Sunrise Movement rally

Sunrise Movement rally.

(Photo: Getty)

'The System' Is Ruining Our Present and Collective Future

We are destroying the natural world that humans depend upon for life itself—air, water, soil, vegetation, and wildlife—while degrading the social and economic sphere, creating a vast chasm between the megarich and everyone else.

Now is a time of unprecedented opportunity for progressive change. The reason is simple: "the system" is ruining the future for young people. Any system that threatens the future of its young people cannot retain their support and therefore is ripe for basic change.

Every morning, the daily news provides fresh evidence that "the system" is heading off a cliff—fruitless climate talks; growing nuclear threats; microplastics in food, water, breast milk and newborn babies; oceans damaged by warming, acidification, and dead zones; the military-industrial dragon preparing for war with China; Congress out of touch and deadlocked….

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But there's also good news: every day more young people are waking up to the facts and demanding that the system change.

What do I mean by "the system"? Back in 1996, when he was the editor of Harper's magazine, Lewis Lapham described it as "the permanent government."

Only slightly tongue-in-cheek, Lapham wrote, "The permanent government, a secular oligarchy… comprises the Fortune 500 companies and their attendant lobbyists, the big media and entertainment syndicates, the civil and military services, the larger research universities and law firms. It is this government that hires the country's politicians and sets the terms and conditions under which the country's citizens can exercise their right—God-given but increasingly expensive—to life, liberty, and the pursuit of happiness. Obedient to the rule of men, not laws, the permanent government oversees the production of wealth, builds cities, manufactures goods, raises capital, fixes prices, shapes the landscape, and reserves the right to assume debt, poison rivers, cheat the customers, receive the gifts of federal subsidy, and speak to the American people in the language of low motive and base emotion."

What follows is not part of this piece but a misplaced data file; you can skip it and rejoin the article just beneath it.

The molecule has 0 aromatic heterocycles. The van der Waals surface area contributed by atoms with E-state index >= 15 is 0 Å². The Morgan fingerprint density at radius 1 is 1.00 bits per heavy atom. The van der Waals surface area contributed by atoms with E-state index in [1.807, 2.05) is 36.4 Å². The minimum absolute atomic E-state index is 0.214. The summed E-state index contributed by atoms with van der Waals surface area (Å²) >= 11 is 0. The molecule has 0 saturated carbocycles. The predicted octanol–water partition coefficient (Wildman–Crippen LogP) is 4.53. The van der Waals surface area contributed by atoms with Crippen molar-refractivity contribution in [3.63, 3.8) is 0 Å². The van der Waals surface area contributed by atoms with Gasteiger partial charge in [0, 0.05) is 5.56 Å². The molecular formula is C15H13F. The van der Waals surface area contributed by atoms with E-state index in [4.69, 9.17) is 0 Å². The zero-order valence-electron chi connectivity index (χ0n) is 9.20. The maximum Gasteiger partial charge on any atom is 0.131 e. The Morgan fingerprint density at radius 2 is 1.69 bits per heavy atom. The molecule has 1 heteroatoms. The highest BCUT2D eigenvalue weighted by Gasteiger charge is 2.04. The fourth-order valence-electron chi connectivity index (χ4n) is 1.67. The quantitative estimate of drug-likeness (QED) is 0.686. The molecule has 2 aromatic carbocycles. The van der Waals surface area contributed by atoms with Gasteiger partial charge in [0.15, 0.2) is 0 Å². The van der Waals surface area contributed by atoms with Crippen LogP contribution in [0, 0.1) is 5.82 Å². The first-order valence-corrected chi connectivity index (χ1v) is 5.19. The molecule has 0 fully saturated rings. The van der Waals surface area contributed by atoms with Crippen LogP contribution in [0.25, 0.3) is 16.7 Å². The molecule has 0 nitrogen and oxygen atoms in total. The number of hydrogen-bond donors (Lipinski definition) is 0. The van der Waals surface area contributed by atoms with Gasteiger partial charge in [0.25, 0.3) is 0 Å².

The permanent government is ruining the future for young people in two ways:

(1) destroying the natural world that humans depend upon for life itself—air, water, soil, vegetation, and wildlife, and

(2) degrading the social/economic sphere, creating a vast chasm between the megarich and everyone else, inciting anger and resentment that divide us against ourselves, which prevents us from protecting the natural world that sustains us.

Resentment is rising as social conditions are deteriorating

Radio host Thom Hartmann recently compared economic conditions for two groups of people of equal size in the U.S.: Baby Boomers (average age 67 today) versus Millennials (average age 33 today).

Back when the average Boomer was 33, Boomers held 21.3 percent of the nation's wealth; in contrast, Millennials age 33 today hold only 4.6 percent of the nation's wealth. Prospects for Gen-Z are no better.

Hartmann identifies seven trends that have robbed young people of their fair share of prosperity: It boils down to the so-called "Reagan Revolution," which Republicans (along with some Democrats) have pursued since 1980.

#1. Attack on wages

The attack on wages has three parts: (1) a coordinated offensive against labor unions, (2) passage of "right to work"(aka "right to work for less") laws, and (3) flooding the political system with dark money so the megarich rule and ordinary people have no say.

Right-to-work-for-less laws prevent unions from collecting dues from workers who benefit from collective bargaining but who choose to withhold dues from the union that bargains on their behalf. This weakens unions, which reduces the incentive to join one, which weakens unions further.

Now 27 states have enacted such laws. Hartmann writes, "In every single case, anti-worker right-to-work laws have been passed in states controlled by Republicans at the time of passage."

The attack on unions has succeeded. In 1983, 20 percent of workers were unionized; in 2021 it had dropped by half to 10.3 percent, even though 70 percent of Americans approve of unions.